- The Washington Times - Sunday, December 18, 2005

It’s time we took stock of things to see how we’re doing — if only to reply to the grouches among us who have been Bah-Humbugging just about everything this year.

America had more than its usual share of problems and challenges at home and abroad this year: the war on terrorism, Afghanistan and Iraq wars, Gulf Coast hurricanes, persistent doubts about the economy and job layoffs in troubled businesses. But we are facing them, debating them, dealing with them and in the end will overcome them, as always.

Certainly the world has many political, social and economic troubles of its own, from the Middle East to China, and the natural catastrophes that struck millions of people. But there are inspiring developments and sweeping political currents across the globe, too, that give us reason for hope in this season of peace, good will and rebirth.

Here’s why I think there is every reason to believe our future will be a lot brighter in the year to come:

Terrorism: It will be with us a long time, but we’ve taken prudent security precautions and military/intelligence offensive actions to uncover, prevent and defeat it where possible.

There is no doubt that since the devastating attacks on September 11, 2001, we have made huge strides, offensively and defensively, to protect our homeland and way of life. Of course, we’re not fully safe, but we are certainly safer in this age of terrorism than ever before and we will no doubt be safer still as we improve programmatic and technological security tools that have been and will be deployed.

The war in Iraq: If anyone had predicted five years ago that the United States would be successfully planting the seeds of two democratic countries right in the heart of the Middle East’s terrorist breeding grounds, it would have been greeted with disbelief and ridicule.

In fact, that has been the response from pundits, critics and armchair analysts ever since President Bush launched the military offensives to topple terrorist regimes in Afghanistan and Iraq. These observers offered a seemingly endless list of reasons why his democracy-building plan wouldn’t succeed and few if any reasons why it would.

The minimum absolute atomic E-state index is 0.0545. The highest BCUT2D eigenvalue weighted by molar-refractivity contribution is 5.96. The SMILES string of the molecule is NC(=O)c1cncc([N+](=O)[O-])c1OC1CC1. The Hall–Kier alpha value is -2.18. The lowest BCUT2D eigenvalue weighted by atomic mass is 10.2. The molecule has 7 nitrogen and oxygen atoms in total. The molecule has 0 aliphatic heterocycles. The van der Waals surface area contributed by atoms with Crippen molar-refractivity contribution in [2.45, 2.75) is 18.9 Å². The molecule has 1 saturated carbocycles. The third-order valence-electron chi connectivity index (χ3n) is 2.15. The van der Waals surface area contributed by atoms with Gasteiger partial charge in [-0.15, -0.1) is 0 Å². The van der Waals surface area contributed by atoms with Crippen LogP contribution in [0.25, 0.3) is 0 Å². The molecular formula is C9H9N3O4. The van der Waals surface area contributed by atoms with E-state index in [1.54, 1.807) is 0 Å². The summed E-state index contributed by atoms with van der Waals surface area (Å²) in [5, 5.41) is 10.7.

But last week’s national elections in Iraq to choose a free, independent democratic government proved the cynics and pessimists here and elsewhere not wrong but spectacularly so.

The latest reports from Iraq tell us things we haven’t heard in the last year: successful rebuilding in many parts of the country, a growing economy (including a stock market), a mushrooming Iraqi information network (television and radio stations, wireless cell phones, a myriad of newspapers).

Most important, there have been great strides in building up Iraqi security forces, offering hope of some U.S. troop withdrawals next year.

The U.S. economy: Has any sector of America been more besieged by doubt, fear and pessimism? We can be thankful those fears were not shared by homebuyers, consumers and enterprising entrepreneurs.

Corporate profits, productivity, job creation and overall economic growth were all up. Gross domestic product is at 4.3 percent, unemployment a tad over 5 percent.

The core inflation rate is modest, interest rates have been low by historical standards, gas prices fell and U.S. manufacturing has been making a comeback. The stock market, too, defied the skeptics and by last week had resumed its year-end rally, with the Dow once again nearing 11,000.

Compare this to frequently expressed fears throughout the year that the housing bubble would burst (it only slowed from its overheated pace), corporate profits would fall, the economy slow and things would generally worsen. It did not happened.

Globally: While the Iraqis followed in our footsteps by voting for a constitution and a new government, the Israelis and Palestinians had taken major strides on the U.S.-led roadmap to peace, the Saudis seemed to be experimenting more with local democratic elections, while Pakistan was cementing its alliance with the U.S. in the war on terrorism.

In Asia, South Korea and communist North Korea have taken steps to continue their dialogue with one another, China’s free market economy continues to boom, much of it in U.S. and other foreign investment, while the protest movement escalates its demands for more political freedom.

India’s economy, in the midst of the largest war on poverty, after China, is growing more than 7 percent a year, bursting with enterprises that are changing the face of a country once known only for poverty and famines.

Vast problems of hunger, disease and war remain across Africa and most of Central and South America. Still, no one can look at the last 12 months and not agree things are better in many places in the world, especially here at home, as we prepare to tackle the work that remains in the year head.

A reason for confidence in this season of renewal, promise and light.

Donald Lambro, chief political correspondent of The Washington Times, is a nationally syndicated columnist.



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